The ink-mark or other defacement placed on a stamp by the postal authorities to show that it has been used once, and is no longer valid for postage. Some of the types are listed below:
Pen-canceled - Stamps canceled with pen lines.
Pre-canceled or Precancels - Stamps which are canceled in advance of use by having the name of a town or city printed on then. This may be done to expedite the handling of large mailings.
Killer Canceled - when they are canceled by bars, circles, crossed lines, etc.
Town Cancellation or Office Cancellation - the common type of cancellation which gives the name of the post office where (and usually the date when) the letter was mailed.
Colored Cencellation - A cancellation mark printed or stamped in ink other than black.
Cancel to Order (CTO)
Stamps that are sold already canceled. These stamps can be detected by the presence of gum.
A 100th anniversary of a stamp.
Stamps which come in long, coiled strips, especially for use in vending machines, automatic stamp affixing machines, etc. Coil stamps have straight edges on two opposite sides, and perforated edges on the other two sides. If the straight edges run up and down, the stamps are called "vertical coils"; if from side to side, the stamps are called "horizontal coils.
Stamps issued in remembrance of, or a memorial to some person or event.
Perforations of two different measurements on the same stamp. A stamp for example, which is Perf. 12 on the top and bottom , and Perf. 11 on the sides has compound perforations and would be described as Perf. 12 x 11.
Cut Square or Envelope Cut Square
An embossed or printed envelope stamp centered within a square of paper cut from the original envelope.
Cut to Shape
An envelope or adhesive stamp not cut square, but having the paper trimmed close around the design. Stamps cut to shape are of little value.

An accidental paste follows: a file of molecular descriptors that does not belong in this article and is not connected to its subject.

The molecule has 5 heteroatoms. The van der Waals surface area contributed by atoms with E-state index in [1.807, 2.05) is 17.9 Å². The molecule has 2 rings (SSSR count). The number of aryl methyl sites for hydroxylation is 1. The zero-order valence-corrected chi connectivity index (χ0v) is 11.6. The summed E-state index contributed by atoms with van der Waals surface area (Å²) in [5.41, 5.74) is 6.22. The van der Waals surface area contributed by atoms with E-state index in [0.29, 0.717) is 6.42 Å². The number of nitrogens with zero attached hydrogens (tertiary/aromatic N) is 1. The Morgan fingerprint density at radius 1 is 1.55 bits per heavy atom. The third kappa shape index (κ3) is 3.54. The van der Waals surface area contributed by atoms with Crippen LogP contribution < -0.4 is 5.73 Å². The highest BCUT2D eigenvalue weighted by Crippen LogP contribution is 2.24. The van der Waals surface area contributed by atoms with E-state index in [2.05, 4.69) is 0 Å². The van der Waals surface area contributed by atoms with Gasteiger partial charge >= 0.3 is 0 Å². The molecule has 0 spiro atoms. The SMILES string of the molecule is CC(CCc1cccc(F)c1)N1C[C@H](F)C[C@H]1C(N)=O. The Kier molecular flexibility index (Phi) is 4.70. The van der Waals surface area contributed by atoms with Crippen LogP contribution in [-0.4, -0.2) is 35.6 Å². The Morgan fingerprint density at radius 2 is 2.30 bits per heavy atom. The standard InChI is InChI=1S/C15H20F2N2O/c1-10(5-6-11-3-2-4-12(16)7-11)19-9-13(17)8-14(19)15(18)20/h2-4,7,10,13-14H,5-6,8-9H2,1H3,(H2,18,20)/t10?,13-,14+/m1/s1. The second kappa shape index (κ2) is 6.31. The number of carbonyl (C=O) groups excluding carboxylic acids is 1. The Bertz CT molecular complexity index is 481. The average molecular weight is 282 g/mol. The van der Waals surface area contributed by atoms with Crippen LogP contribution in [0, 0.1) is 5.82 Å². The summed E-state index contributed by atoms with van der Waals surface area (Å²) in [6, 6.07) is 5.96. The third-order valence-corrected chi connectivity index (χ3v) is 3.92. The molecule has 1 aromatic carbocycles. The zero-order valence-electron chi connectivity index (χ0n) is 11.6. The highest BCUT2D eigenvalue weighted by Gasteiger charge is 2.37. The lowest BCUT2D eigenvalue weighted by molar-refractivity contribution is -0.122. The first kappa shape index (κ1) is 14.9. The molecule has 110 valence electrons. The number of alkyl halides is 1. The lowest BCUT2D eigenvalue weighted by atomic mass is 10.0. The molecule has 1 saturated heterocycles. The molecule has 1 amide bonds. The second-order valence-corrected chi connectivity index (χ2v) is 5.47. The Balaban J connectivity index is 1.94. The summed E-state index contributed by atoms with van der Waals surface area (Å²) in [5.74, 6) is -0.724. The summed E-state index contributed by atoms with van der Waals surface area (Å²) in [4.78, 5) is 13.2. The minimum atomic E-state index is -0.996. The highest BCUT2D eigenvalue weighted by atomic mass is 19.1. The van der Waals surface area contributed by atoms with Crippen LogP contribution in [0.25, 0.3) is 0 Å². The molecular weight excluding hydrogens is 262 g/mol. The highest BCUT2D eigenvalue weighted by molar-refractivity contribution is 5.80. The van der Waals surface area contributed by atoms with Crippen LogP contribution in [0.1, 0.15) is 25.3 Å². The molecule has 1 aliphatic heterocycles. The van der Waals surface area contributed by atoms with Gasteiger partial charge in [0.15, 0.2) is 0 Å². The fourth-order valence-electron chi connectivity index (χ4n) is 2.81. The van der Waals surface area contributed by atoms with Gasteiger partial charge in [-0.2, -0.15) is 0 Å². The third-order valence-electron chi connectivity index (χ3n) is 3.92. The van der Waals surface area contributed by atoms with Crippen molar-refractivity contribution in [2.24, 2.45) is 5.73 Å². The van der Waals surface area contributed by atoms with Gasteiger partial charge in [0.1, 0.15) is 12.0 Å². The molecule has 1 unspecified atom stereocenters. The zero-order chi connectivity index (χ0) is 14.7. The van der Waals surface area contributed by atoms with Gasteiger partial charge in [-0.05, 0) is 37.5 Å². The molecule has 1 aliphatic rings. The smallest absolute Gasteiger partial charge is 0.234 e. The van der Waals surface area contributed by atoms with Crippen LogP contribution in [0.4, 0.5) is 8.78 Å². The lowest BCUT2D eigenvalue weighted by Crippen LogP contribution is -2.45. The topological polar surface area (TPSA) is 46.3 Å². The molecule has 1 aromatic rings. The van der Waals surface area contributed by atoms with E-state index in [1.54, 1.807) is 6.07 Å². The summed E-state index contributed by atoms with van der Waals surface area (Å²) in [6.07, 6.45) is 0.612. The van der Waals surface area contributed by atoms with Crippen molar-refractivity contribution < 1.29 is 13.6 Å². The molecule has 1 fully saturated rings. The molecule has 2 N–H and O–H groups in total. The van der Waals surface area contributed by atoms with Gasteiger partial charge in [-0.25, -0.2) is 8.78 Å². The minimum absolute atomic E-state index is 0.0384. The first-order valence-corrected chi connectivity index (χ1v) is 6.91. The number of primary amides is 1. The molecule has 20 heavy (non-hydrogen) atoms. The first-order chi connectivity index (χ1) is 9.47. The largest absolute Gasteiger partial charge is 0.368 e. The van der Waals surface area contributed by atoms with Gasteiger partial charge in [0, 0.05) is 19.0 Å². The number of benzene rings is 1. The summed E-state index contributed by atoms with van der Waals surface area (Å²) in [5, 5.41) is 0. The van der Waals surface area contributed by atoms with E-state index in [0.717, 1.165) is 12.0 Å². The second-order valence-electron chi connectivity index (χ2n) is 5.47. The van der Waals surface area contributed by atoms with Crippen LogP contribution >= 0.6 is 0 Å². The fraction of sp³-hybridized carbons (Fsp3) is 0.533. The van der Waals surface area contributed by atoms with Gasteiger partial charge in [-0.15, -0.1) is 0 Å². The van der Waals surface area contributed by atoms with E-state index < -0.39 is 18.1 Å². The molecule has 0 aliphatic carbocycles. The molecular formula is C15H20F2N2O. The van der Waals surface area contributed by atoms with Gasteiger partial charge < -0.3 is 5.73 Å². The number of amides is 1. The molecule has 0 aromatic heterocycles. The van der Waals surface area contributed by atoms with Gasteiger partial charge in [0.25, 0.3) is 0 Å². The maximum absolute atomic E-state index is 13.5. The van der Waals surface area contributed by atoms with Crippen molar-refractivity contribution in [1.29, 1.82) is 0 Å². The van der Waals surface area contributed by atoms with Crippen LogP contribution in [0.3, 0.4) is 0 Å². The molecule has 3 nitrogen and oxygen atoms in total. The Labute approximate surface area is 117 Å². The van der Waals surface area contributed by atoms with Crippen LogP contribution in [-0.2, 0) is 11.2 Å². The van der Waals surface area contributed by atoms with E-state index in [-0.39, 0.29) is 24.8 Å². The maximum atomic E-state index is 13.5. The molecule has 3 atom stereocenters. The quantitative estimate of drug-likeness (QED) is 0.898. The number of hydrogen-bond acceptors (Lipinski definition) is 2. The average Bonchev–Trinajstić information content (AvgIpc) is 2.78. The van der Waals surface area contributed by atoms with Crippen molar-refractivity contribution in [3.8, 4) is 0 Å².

Envelopes with, or without adhesive postage stamps which have passed through the mail and bear postage or other markings. Before the introduction of envelopes people folded letters and wrote the address on the outside.
Issued, usually in time of war, for use by a country's army and military officials.
A smaller than regular size sheet consisting of 1 to 25 stamps- specially printed by a government for a specific purpose. The stamps can be either perforated or imperforate and the sheet with or without inscription.
Stamps that have already be printed once, and are being printed again from the original plates. These stamps are identified as either 2nd Printing or n Printing. Where n represents the number of printings.
An envelope or package of stamps offered for sale. A packet usually contains all different types of stamps and has no duplicates.
One of the sections of a sheet of postage stamps that is divided for distribution.
Identical stamp designs printed on different kinds of paper and which may represent either major or minor varieties of the same stamp.
Is a separation type that cut multiple small holes between the stamps. These holes make it easy to separate the stamps, and another way to identify them. These patterns of holes can be measured using a "Perforation Gauge," basically a ruler. The perforation gauage is set up to read the number of holes per 2 centimeters. The result is a single number representing all sides of the stamp or two numbers representing different sides. The first of the two numbers represent the top and bottom preforations and the second number represents the right and left preforations. An example of a perforation measurement would be 10 x 12 .
Perforation Number or Perf. Number